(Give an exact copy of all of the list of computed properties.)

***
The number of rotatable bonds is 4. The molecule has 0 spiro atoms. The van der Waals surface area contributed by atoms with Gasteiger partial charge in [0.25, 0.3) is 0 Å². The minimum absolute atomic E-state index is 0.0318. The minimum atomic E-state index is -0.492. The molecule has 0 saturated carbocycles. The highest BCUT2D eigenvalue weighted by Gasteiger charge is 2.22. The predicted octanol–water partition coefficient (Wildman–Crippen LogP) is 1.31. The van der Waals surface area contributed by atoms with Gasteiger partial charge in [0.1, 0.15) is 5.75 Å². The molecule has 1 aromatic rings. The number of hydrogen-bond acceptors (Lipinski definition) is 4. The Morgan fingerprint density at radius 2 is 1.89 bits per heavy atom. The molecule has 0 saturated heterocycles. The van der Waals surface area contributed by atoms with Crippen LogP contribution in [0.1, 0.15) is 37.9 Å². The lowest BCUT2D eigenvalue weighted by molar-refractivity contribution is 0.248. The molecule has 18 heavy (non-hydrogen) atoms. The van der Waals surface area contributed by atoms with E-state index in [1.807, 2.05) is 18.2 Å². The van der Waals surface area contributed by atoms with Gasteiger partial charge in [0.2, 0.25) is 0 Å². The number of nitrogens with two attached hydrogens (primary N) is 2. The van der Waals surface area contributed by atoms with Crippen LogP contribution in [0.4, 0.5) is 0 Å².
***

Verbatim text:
The number of rotatable bonds is 4. The molecule has 0 spiro atoms. The van der Waals surface area contributed by atoms with Gasteiger partial charge in [0.25, 0.3) is 0 Å². The minimum absolute atomic E-state index is 0.0318. The minimum atomic E-state index is -0.492. The molecule has 0 saturated carbocycles. The highest BCUT2D eigenvalue weighted by Gasteiger charge is 2.22. The predicted octanol–water partition coefficient (Wildman–Crippen LogP) is 1.31. The van der Waals surface area contributed by atoms with Gasteiger partial charge in [0.1, 0.15) is 5.75 Å². The molecule has 1 aromatic rings. The number of hydrogen-bond acceptors (Lipinski definition) is 4. The Morgan fingerprint density at radius 2 is 1.89 bits per heavy atom. The molecule has 0 saturated heterocycles. The van der Waals surface area contributed by atoms with Crippen LogP contribution in [0.1, 0.15) is 37.9 Å². The lowest BCUT2D eigenvalue weighted by molar-refractivity contribution is 0.248. The molecule has 18 heavy (non-hydrogen) atoms. The van der Waals surface area contributed by atoms with E-state index in [1.807, 2.05) is 18.2 Å². The van der Waals surface area contributed by atoms with Gasteiger partial charge in [0.2, 0.25) is 0 Å². The number of nitrogens with two attached hydrogens (primary N) is 2. The van der Waals surface area contributed by atoms with Crippen LogP contribution in [0.4, 0.5) is 0 Å².